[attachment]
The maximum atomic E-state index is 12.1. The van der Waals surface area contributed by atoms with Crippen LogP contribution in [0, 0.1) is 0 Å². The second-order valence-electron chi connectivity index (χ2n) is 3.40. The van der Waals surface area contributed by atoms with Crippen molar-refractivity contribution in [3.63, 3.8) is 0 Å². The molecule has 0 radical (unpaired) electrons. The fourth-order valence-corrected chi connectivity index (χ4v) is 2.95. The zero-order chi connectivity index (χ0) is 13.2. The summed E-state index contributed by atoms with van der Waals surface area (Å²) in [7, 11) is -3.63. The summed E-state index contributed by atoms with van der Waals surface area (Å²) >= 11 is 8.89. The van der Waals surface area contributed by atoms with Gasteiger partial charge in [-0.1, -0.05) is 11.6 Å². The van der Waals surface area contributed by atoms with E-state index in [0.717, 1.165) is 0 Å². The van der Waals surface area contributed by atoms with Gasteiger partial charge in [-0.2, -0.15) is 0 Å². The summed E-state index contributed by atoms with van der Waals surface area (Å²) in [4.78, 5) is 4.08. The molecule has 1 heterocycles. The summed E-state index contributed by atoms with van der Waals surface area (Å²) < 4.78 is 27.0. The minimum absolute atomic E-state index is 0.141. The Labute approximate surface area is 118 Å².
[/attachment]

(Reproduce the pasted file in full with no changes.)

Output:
The maximum atomic E-state index is 12.1. The van der Waals surface area contributed by atoms with Crippen LogP contribution in [0, 0.1) is 0 Å². The second-order valence-electron chi connectivity index (χ2n) is 3.40. The van der Waals surface area contributed by atoms with Crippen molar-refractivity contribution in [3.63, 3.8) is 0 Å². The molecule has 0 radical (unpaired) electrons. The fourth-order valence-corrected chi connectivity index (χ4v) is 2.95. The zero-order chi connectivity index (χ0) is 13.2. The summed E-state index contributed by atoms with van der Waals surface area (Å²) in [7, 11) is -3.63. The summed E-state index contributed by atoms with van der Waals surface area (Å²) >= 11 is 8.89. The van der Waals surface area contributed by atoms with Gasteiger partial charge in [-0.1, -0.05) is 11.6 Å². The van der Waals surface area contributed by atoms with E-state index in [0.717, 1.165) is 0 Å². The van der Waals surface area contributed by atoms with Gasteiger partial charge in [-0.2, -0.15) is 0 Å². The summed E-state index contributed by atoms with van der Waals surface area (Å²) in [4.78, 5) is 4.08. The molecule has 1 heterocycles. The summed E-state index contributed by atoms with van der Waals surface area (Å²) < 4.78 is 27.0. The minimum absolute atomic E-state index is 0.141. The Labute approximate surface area is 118 Å².